Judy and Lisa have been on a bread-making course, and tonight we’re going to make pizzas. And eat them. At Dixie’s house, we carefully carry in our trays of pizza-dough balls, that are more-or-less round, but nicely natural-looking, as if made by hand (which they are). They look great. Until we see the pizza dough that Giorgio has brought. It’s an unfair comparison, of course: Giorgio is Michelin-starred chef and restaurateur, Giorgio Locatelli, and his dough is beautiful: smooth, round, perfect. The big table is covered with boxes of toppings: mozzarella, artichokes, dried tomatoes, ham, sausage, mushrooms, anchovies, tuna, oil-soaked garlic cloves, basil, onions… and lovely wines.

Giorgio is showing us how to make the pizza shape, by kneading with flat hands, and fingers pressing and turning, on the big wooden butcher’s block, then spooning his smooth tomato paste on, spreading it with the ladle; then it’s away to choose the toppings. The children are drawing and writing their names in the semolina flour, then rush off to dismantle the sofa and build a stack of cushions and themselves, a living sandwich, shouting with joy until joy inevitably turns to tears.

Meanwhile, I make a not-too-misshapen base, and load it simply with artichokes, sausage, tomatoes and garlic (oh and anchovies), and Giorgio slides it into the wood-burning oven in the garden. I hover in hope. But the dough is broken and the pizza becomes a calzoni-shape on shovelling, which would be sort-of fine if it weren’t for the nuggets of raw sausage in it.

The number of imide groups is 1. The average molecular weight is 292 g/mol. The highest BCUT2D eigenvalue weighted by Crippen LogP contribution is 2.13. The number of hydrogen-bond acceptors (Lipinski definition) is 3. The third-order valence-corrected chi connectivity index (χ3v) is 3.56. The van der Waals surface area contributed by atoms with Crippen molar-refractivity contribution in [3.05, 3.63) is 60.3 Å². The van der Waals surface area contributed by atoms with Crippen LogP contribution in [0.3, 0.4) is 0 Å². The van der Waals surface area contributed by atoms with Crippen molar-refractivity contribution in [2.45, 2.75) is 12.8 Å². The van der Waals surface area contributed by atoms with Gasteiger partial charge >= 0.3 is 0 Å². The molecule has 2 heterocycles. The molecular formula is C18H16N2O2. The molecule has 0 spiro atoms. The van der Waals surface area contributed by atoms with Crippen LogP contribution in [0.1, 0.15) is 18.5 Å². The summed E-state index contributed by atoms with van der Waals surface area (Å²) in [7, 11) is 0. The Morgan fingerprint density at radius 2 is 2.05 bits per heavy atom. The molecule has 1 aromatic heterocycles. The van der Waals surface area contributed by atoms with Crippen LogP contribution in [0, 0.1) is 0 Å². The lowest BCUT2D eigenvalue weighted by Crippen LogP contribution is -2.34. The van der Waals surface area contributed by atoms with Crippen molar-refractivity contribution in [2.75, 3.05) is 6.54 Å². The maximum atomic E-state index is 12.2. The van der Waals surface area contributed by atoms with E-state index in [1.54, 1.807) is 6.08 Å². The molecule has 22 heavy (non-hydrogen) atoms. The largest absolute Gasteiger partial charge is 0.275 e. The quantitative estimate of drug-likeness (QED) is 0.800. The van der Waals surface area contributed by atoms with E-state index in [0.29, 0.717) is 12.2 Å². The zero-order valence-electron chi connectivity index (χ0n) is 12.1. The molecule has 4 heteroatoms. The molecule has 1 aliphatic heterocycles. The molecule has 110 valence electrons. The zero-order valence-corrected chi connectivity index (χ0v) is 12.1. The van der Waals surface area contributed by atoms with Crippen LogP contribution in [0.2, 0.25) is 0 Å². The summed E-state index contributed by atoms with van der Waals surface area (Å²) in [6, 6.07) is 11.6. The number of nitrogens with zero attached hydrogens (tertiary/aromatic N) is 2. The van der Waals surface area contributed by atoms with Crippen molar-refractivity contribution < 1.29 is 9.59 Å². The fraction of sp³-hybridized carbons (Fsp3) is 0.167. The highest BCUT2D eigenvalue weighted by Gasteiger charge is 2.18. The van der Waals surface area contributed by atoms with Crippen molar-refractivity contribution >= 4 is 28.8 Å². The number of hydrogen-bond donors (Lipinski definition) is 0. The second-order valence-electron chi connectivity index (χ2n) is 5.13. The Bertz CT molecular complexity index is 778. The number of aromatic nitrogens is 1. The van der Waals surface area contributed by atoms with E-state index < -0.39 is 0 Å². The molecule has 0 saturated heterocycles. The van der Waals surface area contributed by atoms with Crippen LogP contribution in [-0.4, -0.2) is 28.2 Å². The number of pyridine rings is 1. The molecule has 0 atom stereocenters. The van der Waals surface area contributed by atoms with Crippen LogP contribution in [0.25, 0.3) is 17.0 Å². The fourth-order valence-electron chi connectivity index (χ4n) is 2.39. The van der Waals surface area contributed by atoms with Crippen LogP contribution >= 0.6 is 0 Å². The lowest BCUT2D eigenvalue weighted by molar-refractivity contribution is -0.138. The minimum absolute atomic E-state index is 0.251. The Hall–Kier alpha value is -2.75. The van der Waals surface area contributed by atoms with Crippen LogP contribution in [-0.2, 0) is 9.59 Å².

Meanwhile, pizzas are being churned out thick and fast and thin, and the crusts are soft, light yet chewy and sweet, and I’m sampling as many as I can. I take a gulp of this gorgeous red, put my glass down, put more toppings on, can’t remember where I put my glass, fill another, more topping, sample this, lost my my glass, fill another… Sofas reassembled, the adults are sitting around, and Giorgio is reminiscing about Lucien Freud, while I just try this one last slice…

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